BRIDGEPORT — Neighborhood borders in the city have long been in dispute, prompting barstool arguments and social media spats.
Now there’s a definitive answer to at least one border battle, thanks to a $500,000 sign marking where Bridgeport begins (and Canaryville ends.)
Or, if you prefer, where Canaryville begins (and Bridgeport ends.)
Fashioned after the City of Chicago flag, new signs on a viaduct on Halsted Street just south of Pershing Road welcome motorists and pedestrians into the South Side neighborhoods — Bridgeport headed north, Canaryville for those headed south.
The signs, installed last month, appear to be made of iron and steel, with the flag’s iconic red stars backlit by red lights.
A spokesman for the city’s Department of Transportation said construction costs for the signs totaled $553,750. It’s part of a larger, $2.7 million Halsted Street Streetscape program that aims to spruce up the Halsted corridor between 36th and 41st streets.
All of the costs were paid for using money from the Stockyards Annex TIF. Tax increment financing is a tool used by the city to aid redevelopment of blighted areas. When property values rise, the land owner still pays higher taxes but the extra money — the increment — is sent to a TIF fund, and not to taxing bodies such as school districts.
Decisions on how TIF money is spent are made by Mayor Rahm Emanuel's office, typically with input from the local alderman.
Online feedback about the new neighborhood signs has been mostly positive — the 5,900-strong Bridgeport Chicago Facebook group's post elicited 41 comments and counting. "Cool," says one poster. Says another: "Go at night cause it lights up."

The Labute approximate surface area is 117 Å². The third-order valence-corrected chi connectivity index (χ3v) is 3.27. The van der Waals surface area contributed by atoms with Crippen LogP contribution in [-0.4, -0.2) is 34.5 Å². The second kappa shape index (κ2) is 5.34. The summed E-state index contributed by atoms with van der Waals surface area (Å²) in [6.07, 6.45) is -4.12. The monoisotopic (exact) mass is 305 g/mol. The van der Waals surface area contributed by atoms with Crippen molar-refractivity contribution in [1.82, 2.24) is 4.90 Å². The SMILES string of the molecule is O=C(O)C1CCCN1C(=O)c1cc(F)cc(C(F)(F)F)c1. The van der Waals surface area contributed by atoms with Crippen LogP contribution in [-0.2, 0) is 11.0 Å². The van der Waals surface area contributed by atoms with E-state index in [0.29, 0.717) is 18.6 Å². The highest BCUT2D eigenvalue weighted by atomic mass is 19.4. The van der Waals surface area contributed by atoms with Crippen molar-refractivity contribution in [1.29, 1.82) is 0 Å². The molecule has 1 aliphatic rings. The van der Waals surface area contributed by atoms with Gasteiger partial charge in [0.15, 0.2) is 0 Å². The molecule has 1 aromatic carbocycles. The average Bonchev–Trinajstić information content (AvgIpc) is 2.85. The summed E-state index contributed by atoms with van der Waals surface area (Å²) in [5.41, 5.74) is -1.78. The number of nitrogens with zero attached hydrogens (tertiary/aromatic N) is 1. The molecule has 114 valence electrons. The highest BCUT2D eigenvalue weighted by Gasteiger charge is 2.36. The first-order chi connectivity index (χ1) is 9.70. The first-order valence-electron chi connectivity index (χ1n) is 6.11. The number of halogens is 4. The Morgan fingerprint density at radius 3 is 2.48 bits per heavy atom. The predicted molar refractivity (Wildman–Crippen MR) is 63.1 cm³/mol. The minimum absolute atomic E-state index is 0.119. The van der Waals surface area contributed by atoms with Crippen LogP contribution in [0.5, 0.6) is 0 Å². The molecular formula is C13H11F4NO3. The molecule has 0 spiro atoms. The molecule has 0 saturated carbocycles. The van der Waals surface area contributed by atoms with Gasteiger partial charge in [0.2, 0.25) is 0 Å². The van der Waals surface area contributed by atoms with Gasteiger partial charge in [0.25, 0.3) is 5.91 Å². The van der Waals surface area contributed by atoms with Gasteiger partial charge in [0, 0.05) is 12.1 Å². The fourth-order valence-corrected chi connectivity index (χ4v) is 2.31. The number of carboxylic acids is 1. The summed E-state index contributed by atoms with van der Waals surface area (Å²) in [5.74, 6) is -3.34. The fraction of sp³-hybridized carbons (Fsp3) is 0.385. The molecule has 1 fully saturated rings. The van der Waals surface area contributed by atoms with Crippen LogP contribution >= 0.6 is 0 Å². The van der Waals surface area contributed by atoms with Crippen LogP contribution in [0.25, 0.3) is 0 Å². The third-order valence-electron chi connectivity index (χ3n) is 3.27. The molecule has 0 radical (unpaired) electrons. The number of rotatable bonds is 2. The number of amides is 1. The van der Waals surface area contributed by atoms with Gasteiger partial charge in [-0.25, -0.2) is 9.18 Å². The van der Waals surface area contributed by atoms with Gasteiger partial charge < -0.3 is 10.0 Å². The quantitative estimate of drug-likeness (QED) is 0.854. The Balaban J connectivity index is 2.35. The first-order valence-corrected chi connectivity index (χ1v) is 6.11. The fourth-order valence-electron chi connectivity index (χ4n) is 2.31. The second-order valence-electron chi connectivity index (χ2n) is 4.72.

But one sniped, "Isn't that a great use of your tax dollars????"
Tom Tresser, a civic activist and vocal critic of the city's use of TIF money, slammed the construction of the South Side signs as a misuse of taxpayer cash.
"Even if you could say that area is blighted by whatever definition you care to use, how does building a sign fix blight?" he asked.
The signs may actually fuel neighborhood rivalries.
Old timers say Bridgeport's borders predate the construction of the Dan Ryan Expressway and include the eastern slice of Armour Square as part of Bridgeport.
Some say Bridgeport's western boundaries extend past Bubbly Creek — the river's notorious south fork — to Ashland Avenue and encompass parts of McKinley Park. You might even hear that Armour Square is part of Chinatown.
At least everyone seems to agree that Bridgeport ends at Pershing Road because that's where Canaryville starts, and there's no mixing up the two.
Belinda Markunas, a member of the Bridgeport Facebook group, put it this way in a post:
"Just think, as soon as you cross under the viaduct to the other side, it looks soooo much better."